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Embracing My Inner Sci-Fi Nerd

Posted by on Monday, November 2, 2015 in Academics, Blog, College of Arts and Science.

I know I’ve blogged about my classes before, but I’ve been a bit general about them. So I thought it would be much more fruitful if I just focussed on one class in my new post. I’m taking five classes this semester, but the most ‘blog- worthy’ would definitely have to be my honors seminar called Science Fiction, taught by Professors Jay Clayton and Robert Scherrer.

I’ve talked a bit about my previous honors seminar on crime in Victorian England. This one however is completely different in its content and structure. That’s what I love about Vandy; no two classes are similar, and you have a whole range of interesting topics to explore, from Jack the Ripper to generation starships.

I was initially hesitant about taking this class because my knowledge of science fiction was limited to movies, and I hadn’t read many classic science fiction works before. On top of that, I’m an economics (and maybe math) major, so my knowledge of quantum mechanics, wormholes and relativity (often the building blocks of sci-fi stories) was lacking. What if I didn’t get the scientific concepts? The imposter syndrome had never felt more real. Thankfully, Professor Clayton assured me that no previous scientific knowledge was required, and I decided to enroll in the class. And boy, did I make the right choice

A class on science fiction for which I get to watch Interstellar and Gravity as homework? ‘Nuff said. Apart from the content of the class, what’s even cooler is that I have not one but two fabulous professors: Professor Clayton who’s the former chair of the English Department and the director of the Curb Center, and Professor Scherrer who’s the chair of the Physics Department. Imagine this. One day, an English professor and a Physics professor walk into a room…..that sounds like a beginning of a joke, but it’s not! At Vandy, we get to do awesome things such as take classes that are taught jointly by professors of seemingly disparate academic circles. Physics and English, though they may seem to be incongruous subjects, blend seamlessly through the genre of science fiction, and our class. While we read novels or short stories most of the time (the realm of English), those works belong to the science fiction genre, in which many concepts of Physics are creatively extrapolated (the realm of Physics).

Both my professors exude so much passion during class discussion, much like giddy 14 year old boys talking about their favorite science fiction books (kind of like Sheldon at the comic book store!). In fact, Professors Clayton and Scherrer often reminisce about how they developed their interest in science fiction, when they didn’t have slick Christopher Nolan movies that generate so much publicity for the genre. In those days (and even now) Isaac Asimov, Robert Heinlein, and Arthur C Clarke, often called the holy trinity of the science fiction genre, were more than enough to cultivate a life-long passion for the often marginalized genre. Did you know that science fiction was/is looked down upon by condescending literature purists? Maybe it was too groundbreaking for them. Putting this in the context of contemporary times, even now we don’t find adequate representation of sci-fi movies at the Oscars.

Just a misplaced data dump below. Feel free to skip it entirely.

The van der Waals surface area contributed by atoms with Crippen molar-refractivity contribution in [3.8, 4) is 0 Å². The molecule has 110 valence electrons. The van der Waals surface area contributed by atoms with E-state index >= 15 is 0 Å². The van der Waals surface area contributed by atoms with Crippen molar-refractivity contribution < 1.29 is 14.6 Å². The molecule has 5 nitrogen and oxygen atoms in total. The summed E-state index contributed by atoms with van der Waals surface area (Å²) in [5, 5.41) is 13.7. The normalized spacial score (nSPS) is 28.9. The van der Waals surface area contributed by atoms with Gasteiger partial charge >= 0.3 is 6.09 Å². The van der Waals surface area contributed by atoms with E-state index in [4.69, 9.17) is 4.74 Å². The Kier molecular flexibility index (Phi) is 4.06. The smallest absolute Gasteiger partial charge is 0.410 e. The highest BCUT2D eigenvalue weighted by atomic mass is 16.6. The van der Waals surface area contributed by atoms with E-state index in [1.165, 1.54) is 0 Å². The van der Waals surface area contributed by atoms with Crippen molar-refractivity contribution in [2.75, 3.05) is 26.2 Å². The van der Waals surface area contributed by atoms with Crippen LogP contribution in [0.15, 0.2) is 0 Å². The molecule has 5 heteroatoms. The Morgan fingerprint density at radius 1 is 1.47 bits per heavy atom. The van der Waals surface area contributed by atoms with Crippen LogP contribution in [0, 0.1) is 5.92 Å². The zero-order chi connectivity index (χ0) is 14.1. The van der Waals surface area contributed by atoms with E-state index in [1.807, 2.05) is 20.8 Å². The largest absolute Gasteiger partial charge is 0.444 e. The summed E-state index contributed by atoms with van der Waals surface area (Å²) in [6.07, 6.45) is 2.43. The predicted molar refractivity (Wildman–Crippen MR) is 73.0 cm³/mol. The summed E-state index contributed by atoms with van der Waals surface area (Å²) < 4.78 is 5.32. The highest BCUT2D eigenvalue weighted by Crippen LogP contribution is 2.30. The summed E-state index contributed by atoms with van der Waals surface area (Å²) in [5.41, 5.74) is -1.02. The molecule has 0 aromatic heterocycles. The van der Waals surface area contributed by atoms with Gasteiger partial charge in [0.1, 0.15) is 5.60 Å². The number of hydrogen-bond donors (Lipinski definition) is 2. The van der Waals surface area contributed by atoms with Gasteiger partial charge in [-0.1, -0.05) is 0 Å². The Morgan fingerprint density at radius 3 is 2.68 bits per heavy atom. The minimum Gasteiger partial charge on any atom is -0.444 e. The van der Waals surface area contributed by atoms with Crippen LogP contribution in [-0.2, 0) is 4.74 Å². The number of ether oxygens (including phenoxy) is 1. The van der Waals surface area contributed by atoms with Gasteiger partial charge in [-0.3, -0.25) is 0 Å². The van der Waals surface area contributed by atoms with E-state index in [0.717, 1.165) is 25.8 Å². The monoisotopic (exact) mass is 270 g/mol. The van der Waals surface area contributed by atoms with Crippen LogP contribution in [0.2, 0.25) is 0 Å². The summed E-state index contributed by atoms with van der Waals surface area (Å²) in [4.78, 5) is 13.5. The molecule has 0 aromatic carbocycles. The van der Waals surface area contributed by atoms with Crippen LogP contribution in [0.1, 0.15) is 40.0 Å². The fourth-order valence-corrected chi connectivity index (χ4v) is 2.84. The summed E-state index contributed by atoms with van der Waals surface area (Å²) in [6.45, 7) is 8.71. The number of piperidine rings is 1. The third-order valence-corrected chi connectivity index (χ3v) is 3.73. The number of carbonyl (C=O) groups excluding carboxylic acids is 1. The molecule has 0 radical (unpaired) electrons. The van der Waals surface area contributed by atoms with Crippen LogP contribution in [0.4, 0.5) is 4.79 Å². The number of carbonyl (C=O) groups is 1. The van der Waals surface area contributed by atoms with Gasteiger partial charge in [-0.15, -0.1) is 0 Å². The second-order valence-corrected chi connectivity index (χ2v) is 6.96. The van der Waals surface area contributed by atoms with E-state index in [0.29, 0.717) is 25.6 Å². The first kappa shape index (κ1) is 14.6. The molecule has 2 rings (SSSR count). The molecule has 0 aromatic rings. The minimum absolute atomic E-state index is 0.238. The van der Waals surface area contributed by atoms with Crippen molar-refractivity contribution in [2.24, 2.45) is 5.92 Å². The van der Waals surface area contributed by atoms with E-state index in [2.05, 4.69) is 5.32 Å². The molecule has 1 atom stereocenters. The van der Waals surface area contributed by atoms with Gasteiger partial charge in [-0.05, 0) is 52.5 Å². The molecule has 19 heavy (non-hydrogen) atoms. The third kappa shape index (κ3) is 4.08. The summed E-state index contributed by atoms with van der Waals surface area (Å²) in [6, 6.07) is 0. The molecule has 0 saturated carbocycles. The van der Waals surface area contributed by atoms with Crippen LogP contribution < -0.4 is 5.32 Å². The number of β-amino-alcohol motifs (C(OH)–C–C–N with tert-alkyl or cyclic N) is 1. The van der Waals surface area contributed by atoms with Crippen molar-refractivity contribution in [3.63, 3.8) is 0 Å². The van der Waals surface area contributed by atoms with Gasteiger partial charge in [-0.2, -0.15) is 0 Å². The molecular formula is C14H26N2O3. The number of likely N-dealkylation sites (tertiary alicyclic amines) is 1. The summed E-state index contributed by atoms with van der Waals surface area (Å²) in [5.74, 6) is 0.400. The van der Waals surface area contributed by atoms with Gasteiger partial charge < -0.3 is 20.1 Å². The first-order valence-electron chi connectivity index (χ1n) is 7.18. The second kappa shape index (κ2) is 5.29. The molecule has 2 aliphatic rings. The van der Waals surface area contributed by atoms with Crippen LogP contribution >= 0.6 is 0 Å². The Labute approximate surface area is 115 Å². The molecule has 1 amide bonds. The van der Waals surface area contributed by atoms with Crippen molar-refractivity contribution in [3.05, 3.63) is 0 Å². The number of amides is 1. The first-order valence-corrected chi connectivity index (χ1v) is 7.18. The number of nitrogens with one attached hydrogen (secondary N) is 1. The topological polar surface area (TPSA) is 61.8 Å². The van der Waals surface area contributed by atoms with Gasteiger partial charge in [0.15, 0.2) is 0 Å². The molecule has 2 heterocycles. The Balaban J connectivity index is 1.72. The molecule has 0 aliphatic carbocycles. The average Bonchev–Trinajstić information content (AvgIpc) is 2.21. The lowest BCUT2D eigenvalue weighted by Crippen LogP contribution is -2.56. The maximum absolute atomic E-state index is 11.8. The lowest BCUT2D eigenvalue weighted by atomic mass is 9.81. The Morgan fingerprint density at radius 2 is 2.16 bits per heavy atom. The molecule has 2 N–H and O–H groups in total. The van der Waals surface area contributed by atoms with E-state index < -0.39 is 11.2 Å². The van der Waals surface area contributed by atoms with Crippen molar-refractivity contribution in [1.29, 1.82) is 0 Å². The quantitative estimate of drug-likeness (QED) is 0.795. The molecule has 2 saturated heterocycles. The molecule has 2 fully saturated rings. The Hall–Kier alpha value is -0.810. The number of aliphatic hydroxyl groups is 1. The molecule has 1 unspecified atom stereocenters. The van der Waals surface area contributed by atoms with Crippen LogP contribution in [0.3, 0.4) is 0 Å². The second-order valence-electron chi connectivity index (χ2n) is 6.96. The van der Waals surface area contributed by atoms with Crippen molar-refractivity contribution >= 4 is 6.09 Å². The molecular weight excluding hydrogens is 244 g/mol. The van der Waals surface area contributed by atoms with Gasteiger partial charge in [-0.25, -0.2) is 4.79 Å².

I’m digressing from the purpose of this blog post now. Back to the class! This class has helped me explore the worlds of Clarke, Heinlein, Bradbury, and Asimov. We deal primarily with hard science fiction, in which the focus is mainly on science and less on characters, but we have also read novels like Timescape by Gregory Benford, in which some level of character development does take place. In fact, our professors even invited Gregory Benford to our class! It’s so cool to directly ask the author questions about the book, and learn about his perspectives.


We also have a class blog in which we post regular blogposts about anything related to sci-fi. We don’t get topics assigned, and we don’t have to stick to readings. I wasn’t expecting such freedom in writing, but I’m happy that our professors let our creativity run wild. I blog as dreamer2205 if you want to read my blogposts! This class is the first one that requires any blogging from me, but being an Inside ‘Dores blogger, I absolutely love this aspect of the class. It’s been a great way for me to further developing my blogging skills. WordPress is now my middle name.

Our professors also go above and beyond to give us the ultimate sci-fi experience. We were treated to a screening of The Martian before fall break. In fact, after taking this class, I’ve developed a much more analytical view of sci-fi movies, as I mention in this post. Professor Clayton also took me and a few of my classmates to an avant-garde horror video-art show during Halloween! It’s rewarding to interact with professors outside of class because it helps me learn more about their unique personalities. Of course, the Tesla ride was an added bonus!

For our final paper, we have the option of writing an original sci-fi story, and I’m thinking of writing one about aliens and climate change. This is my first time writing an original story since fourth grade, but I’m so grateful to have the opportunity to explore writing in such a creative way.

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